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Wednesday, 14 August 2019

Ken Barlow praised by world champions of bridge

A special guest blog post written for us by Professor Samantha Punch of Sterling University, who is leading research into the game of bridge.

Fancy writing a guest blog post for us? All details here!  

Bridge: A Mind Sport for all Ages

The card game of bridge is great for enhancing well-being, social connection, brain fitness and skill development - a fantastic mind sport for all ages. We are delighted that Coronation Street has a bridge storyline this Friday to allow people to see the bridge community in action. 

World Champions, Sabine and Boye express their love of the game:  “Razor-sharp thinking. Intriguing psychology. Social powerhouse. Complete digital detox. Just 52 cards”. (Sabine Auken, Germany)

"Bridge is condensed life. You need to solve a variety of problems, make a huge number of decisions and face emotional ups and downs. The social aspect of bridge - interacting with your partner and opponents - is also challenging and rewarding. It's a wonderful game. Live it." (Boye Brogeland, Norway)

Nowadays young people spend so long on their phones and digital devices that traditional ways of communicating are being lost. Bridge offers an interesting solution to encouraging parents and children, or grandparents and grandchildren to get together and have fun.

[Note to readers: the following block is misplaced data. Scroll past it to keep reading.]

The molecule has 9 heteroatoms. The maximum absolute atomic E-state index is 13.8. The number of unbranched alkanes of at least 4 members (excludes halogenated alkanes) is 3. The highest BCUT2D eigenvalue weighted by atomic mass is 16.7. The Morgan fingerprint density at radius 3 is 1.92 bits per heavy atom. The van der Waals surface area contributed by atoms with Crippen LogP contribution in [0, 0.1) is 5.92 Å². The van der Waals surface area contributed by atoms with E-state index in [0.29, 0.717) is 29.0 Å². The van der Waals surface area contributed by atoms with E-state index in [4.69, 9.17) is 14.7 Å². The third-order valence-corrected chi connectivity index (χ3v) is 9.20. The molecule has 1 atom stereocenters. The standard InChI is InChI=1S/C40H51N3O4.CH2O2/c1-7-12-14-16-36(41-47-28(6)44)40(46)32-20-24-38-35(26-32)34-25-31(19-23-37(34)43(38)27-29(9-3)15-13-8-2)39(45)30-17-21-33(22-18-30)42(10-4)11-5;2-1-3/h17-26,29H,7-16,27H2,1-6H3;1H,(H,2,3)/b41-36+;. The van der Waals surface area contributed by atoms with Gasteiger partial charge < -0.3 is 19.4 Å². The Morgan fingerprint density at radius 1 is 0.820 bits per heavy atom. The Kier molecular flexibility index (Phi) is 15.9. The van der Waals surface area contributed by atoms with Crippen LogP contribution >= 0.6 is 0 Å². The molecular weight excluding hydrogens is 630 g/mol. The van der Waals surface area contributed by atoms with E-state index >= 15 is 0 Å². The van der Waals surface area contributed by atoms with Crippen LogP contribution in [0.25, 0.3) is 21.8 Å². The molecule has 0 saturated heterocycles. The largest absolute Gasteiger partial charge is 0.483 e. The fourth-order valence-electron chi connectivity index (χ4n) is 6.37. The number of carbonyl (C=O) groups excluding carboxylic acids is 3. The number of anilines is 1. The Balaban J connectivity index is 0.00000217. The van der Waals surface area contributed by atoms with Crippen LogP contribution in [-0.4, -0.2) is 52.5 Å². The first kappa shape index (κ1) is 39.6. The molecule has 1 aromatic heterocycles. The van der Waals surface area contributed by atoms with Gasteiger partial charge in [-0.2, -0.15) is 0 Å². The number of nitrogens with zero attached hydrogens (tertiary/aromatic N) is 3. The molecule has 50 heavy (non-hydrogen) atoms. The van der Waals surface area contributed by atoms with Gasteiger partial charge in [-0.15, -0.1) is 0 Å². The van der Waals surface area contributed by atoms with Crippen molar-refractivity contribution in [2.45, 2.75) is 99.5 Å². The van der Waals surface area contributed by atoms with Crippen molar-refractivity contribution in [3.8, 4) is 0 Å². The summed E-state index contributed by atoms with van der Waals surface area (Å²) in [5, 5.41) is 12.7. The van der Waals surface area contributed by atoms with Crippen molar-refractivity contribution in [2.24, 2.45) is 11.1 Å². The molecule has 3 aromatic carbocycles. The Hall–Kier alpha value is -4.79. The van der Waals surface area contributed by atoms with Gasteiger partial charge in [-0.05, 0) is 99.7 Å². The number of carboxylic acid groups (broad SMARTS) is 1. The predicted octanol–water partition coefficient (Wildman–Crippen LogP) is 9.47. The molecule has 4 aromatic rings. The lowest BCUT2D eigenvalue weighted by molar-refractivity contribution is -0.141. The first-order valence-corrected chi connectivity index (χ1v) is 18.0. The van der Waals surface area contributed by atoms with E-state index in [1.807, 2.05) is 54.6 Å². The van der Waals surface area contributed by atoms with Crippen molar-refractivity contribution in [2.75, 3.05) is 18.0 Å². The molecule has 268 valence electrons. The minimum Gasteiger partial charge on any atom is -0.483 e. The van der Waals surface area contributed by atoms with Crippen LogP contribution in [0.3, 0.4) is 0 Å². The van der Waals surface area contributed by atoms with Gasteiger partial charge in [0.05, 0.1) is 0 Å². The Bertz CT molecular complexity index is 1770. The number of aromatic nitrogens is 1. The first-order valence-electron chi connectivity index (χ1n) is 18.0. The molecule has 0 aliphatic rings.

The University of Stirling has set up a series of research projects into the health and well-being benefits of playing the card game. The first study, funded by English Bridge Education and Development (EBED), compared the responses of 7,000 bridge players with over 10,000 responses from the English Longitudinal Study of Ageing. It found that those who play bridge have higher levels of well-being than those who do not play.

A key aim of the bridge research is to distract people from their iPads and tablets, and encourage them to engage in social interaction and face-to-face communication at the bridge table. The Keep Bridge Alive project is keen to develop family and intergenerational approaches, as well as produce resources aimed at getting more bridge into schools, universities and even work-places. 

Professor Samantha Punch, leading the bridge research at Stirling, emphasises that bridge contributes to the making of new friendships and a sense of belonging across generations: “Bridge is a fascinating, competitive, engaging and exciting leisure activity that is an ever-changing puzzle. It impacts positively on player’s lives in many ways that transcend mental exercise, including friendship, socialising, travel and fun”.

A Keep Bridge Alive Pro-Am Event will take place on Thursday 20 February in central London, giving amateur players an opportunity to bid and play with professional bridge players. If interested in participating in this charity fundraiser, contact

Bridge is a great game for players of any age, it can alleviate boredom, and reduces the risk of social isolation, improving people’s well-being and mental health. We hope that the Corrie cast and viewers enjoy their first outing to the bridge world.

Read more about the projects here:                
Twitter: @soc_of_bridge

Glenda Young
Twitter: @Flaming_Nora
Facebook: GlendaYoungAuthor

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